...but the title is.
Something I should have mentioned in the Webcomic Primer two posts ago were two specific, significant differences between print comics and webcomics.
One: "Infinite Canvas". It's said that the first thing done with a form of new media is try to approximate what is done in the old media. A good example would be the first Bibles, printed to look like handwritten manuscripts. Another good example would be the adherence of most webcomics to the page or strip format. After all, they don't need to fit on pages, or anything for that matter! The computer screen is an infinite canvas, and webcomics can be of any shape, size, or form. But old habits die hard. (If you want to see some good examples of 'infinite canvas', go check out the website of the man who coined the term, Scott McCloud.)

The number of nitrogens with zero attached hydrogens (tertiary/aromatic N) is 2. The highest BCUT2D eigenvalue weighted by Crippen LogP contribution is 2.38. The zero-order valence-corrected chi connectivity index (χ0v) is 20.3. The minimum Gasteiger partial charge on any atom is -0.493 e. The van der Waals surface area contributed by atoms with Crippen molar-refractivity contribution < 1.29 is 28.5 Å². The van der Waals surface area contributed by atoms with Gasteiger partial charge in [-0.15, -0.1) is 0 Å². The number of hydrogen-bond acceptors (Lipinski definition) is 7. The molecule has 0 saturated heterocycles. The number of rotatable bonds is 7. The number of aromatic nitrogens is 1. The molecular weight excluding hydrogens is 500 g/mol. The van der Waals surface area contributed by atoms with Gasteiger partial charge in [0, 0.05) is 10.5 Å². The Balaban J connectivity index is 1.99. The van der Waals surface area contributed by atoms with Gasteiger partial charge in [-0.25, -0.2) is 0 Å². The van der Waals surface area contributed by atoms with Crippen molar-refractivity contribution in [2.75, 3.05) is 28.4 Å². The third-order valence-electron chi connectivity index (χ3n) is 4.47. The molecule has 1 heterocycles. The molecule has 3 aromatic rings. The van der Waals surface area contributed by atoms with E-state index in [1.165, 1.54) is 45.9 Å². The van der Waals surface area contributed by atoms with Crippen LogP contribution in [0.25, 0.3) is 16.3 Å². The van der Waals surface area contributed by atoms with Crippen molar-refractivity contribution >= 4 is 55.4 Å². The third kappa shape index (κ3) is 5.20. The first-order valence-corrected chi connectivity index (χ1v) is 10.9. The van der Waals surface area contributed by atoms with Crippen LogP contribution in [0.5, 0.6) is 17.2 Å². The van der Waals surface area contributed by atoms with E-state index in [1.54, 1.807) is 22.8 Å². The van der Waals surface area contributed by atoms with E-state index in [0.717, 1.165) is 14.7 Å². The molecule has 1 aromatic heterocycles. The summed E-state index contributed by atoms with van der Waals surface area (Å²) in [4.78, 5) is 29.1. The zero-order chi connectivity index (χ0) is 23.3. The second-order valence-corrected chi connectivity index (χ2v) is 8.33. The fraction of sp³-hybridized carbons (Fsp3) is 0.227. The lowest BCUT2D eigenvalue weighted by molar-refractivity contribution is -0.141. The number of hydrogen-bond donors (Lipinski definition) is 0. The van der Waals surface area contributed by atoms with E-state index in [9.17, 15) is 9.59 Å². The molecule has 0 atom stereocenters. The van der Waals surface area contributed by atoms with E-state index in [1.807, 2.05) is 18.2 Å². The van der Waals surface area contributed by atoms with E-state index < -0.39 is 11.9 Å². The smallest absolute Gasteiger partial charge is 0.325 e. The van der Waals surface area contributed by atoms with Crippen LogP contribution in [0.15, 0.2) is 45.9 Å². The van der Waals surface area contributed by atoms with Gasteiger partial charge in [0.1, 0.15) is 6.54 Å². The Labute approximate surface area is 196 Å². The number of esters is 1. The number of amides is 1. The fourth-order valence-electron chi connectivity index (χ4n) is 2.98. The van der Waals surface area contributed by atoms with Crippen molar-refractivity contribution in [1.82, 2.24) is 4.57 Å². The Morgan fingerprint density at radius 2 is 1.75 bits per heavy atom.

You wanna know the real reason webcomics look like "real" comics, though? Most webcomic authors really want to be published in print, eventually. You can tell because most of the popular webcomics are.
Two: Webcomics are typically published one page, one strip at a time. Some (who are crazy) have daily update schedules: readers get a page a day! More common is the Monday/Wednesday/Friday format. I'm not sure why that is, exactly; maybe the acronym works out better. (Those two "T" days and the two "S" days are excluded.) Other, lazier artists (like me) use a weekly update schedule. Again for unknown reasons, the day is usually Monday. (Like mine.)
And that's how Internet comics are different from comics in 'the real world'. If you want to learn how the rest of the Internet is different from 'the real world', I can't help you. Go watch this.
Oh, and yesterday was Monday. Go read my comic.